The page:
Delta Sigma Theta pays trib­ute to soror, the Queen of Soul

The Record (Troy, NY) - - ENTERTAINMENT - By Er­rin Haines Whack

DETROIT » What be­gan as a thin line swelled into a sea of sis­ter­hood as hun­dreds of mem­bers of Delta Sigma Theta streamed into the ro­tunda of the Charles H. Wright Mu­seum on Tues­day to pay trib­ute to the Queen of Soul, a mem­ber of the soror­ity.

The mov­ing cer­e­mony, known as the Omega Omega Ser­vice, was the lat­est tes­ta­ment to the life and legacy of Aretha Franklin, who was re­mem­bered by her sis­ters as a proud black woman who de­manded re­spect and loved her com­mu­nity.

“She loved Delta and its ideals ... she looked for the best in oth­ers. Her life was an in­spi­ra­tion,” said U. S. House Rep. Brenda Lawrence, a mem­ber of the soror­ity who was elected the first black mayor of South­field, Michi­gan, in 2001.

At least 1,000 Delta Sigma Thetas from across the coun­try at­tended the ser­vice, which lasted nearly an hour and is tra­di­tion­ally per­formed for any mem­ber be­fore her fu­neral. Stand­ing in a semi­cir­cle sur­round­ing Franklin’s fam­ily, the women filed in for nearly 10 min­utes wear­ing black dresses, pearl neck-

laces, and cor­sages of African vi­o­lets, the soror­ity’s of­fi­cial flower.

The tra­di­tional ser­vice saluted Franklin with words, scrip­ture and songs.

Par­tic­u­larly emo­tional was the singing of the Delta Prayer, which filled the ro­tunda as Franklin’s sis­ters ser­e­naded her in uni­son.

Franklin was in­ducted as an honorary mem­ber of Delta Sigma Theta in 1992. The soror­ity is among the cul­tural in­sti­tu­tions she loved, in­clud­ing the black church and his­tor­i­cally

black col­leges.

Delta Sigma Theta was founded in 1913 at Howard Univer­sity in Wash­ing­ton, D.C. Among its mem­bers are poet Nikki Gio­vanni, pi­o­neer i ng con­gress­woman Shirley Chisholm, en­ter­tainer Lena Horne, ac­tresses Ruby Dee and Cicely Tyson and civil rights ac­tivist Dorothy Height.

Franklin’s com­mit­ment to so­cial jus­tice and ac­tion was in keep­ing with Delta Sigma Theta’s roots and mis­sion, said Na­tional Pres­i­dent Bev­erly E. Smith.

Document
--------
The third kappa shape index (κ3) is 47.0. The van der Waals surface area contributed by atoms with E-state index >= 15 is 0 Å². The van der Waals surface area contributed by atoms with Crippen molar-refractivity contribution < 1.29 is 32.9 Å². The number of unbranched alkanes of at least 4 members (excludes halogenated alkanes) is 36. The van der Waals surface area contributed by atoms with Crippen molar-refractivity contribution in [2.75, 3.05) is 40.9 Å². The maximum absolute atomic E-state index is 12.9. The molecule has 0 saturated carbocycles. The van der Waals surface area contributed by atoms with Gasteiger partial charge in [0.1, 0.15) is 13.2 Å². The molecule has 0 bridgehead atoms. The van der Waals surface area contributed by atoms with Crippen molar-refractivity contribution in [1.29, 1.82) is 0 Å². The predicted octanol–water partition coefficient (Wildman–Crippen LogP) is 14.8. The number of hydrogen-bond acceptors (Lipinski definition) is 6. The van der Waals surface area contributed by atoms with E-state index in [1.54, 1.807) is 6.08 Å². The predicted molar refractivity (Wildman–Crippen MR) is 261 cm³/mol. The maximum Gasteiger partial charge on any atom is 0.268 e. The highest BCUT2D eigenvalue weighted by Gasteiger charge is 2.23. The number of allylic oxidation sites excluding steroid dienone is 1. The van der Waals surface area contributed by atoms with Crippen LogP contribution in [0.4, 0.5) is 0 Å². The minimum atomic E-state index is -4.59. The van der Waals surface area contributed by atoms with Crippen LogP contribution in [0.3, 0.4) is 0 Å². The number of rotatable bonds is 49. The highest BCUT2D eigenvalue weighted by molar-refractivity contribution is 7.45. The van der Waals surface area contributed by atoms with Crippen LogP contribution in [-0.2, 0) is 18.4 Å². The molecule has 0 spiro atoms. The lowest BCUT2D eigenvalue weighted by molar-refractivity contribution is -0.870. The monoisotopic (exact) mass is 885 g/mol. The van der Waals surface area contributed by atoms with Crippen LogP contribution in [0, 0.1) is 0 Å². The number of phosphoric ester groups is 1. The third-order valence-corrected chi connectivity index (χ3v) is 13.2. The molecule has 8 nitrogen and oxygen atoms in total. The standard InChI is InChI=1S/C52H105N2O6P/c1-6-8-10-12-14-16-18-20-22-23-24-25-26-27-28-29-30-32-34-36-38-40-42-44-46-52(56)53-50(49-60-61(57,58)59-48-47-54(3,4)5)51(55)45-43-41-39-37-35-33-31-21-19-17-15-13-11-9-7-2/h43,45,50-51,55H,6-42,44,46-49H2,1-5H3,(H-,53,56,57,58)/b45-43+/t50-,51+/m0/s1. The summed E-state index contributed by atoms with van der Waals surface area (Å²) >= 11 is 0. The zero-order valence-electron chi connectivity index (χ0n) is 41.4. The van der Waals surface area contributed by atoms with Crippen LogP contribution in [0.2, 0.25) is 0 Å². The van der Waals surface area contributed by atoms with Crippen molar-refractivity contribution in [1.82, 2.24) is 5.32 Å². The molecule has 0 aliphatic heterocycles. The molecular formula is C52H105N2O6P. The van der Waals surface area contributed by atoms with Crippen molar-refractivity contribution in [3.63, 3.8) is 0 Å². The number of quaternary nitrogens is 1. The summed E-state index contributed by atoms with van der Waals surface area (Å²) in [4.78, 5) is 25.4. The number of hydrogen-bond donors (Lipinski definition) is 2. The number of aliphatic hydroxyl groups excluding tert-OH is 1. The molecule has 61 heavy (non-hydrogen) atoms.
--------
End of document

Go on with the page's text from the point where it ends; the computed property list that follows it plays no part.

“She was a true, strong Delta and em­bod­ied who we are through the songs she sang, through the way she con­ducted her­self and through the bold­ness she took in terms of so­cial jus­tice,” Smith said in an in­ter­view af­ter the ser­vice.

On the first day of her public view­ing ahead of her fu­neral ser­vices on Fri­day, Franklin was re­splen­dent in her soror­ity’s sig­na­ture crim­son. She wore the color from head to toe, in­clud­ing red Christian Louboutin stiletto heels, red lip­stick and red nail pol­ish.

Thou­sands of mourn­ers poured into the mu­seum to pay their fi­nal re­spects to Franklin, who died Aug. 16 of pan­cre­atic can­cer at the age of 76. The two- day view­ing was part of a week of com­mem­o­ra­tions for the leg­end.

At the end of the Delta Sigma Theta cer­e­mony, Franklin’s sorors filed past her pol­ished bronze cas- ket to say good­bye in a fi­nal act of sis­ter­hood. Smith said that women came from across the coun­try to show their re­spect and sol­i­dar­ity.

“That’s the strength of the bond we have, mak­ing sure as black women we sup­port each other,” Smith said. “They didn’t come from them­selves; they’re just a num­ber in the crowd. But they came to sup­port one who meant some­thing to us and who meant some­thing to this coun­try.”


The gold cas­ket of leg­endary singer Aretha Franklin leaves the Charles H. Wright Mu­seum of African Amer­i­can His­tory, late Tues­day in Detroit. Franklin died Aug. 16and will be laid to rest on Fri­day af­ter sev­eral days of trib­utes in Detroit.


Hun­dreds of mem­bers of Delta Sigma Theta have paid trib­ute to their soror, Aretha Franklin at the Charles H. Wright Mu­seum of African Amer­i­can His­tory, Tues­day in Detroit. The soror­ity’s tra­di­tional Omega Omega ser­vice lasted nearly an hour, salut­ing Franklin with song, scrip­ture and words. Franklin, who was in­ducted into Delta Sigma Theta as an honorary mem­ber in 1992, was re­mem­bered as for her re­gal pres­ence and love of her com­mu­nity.

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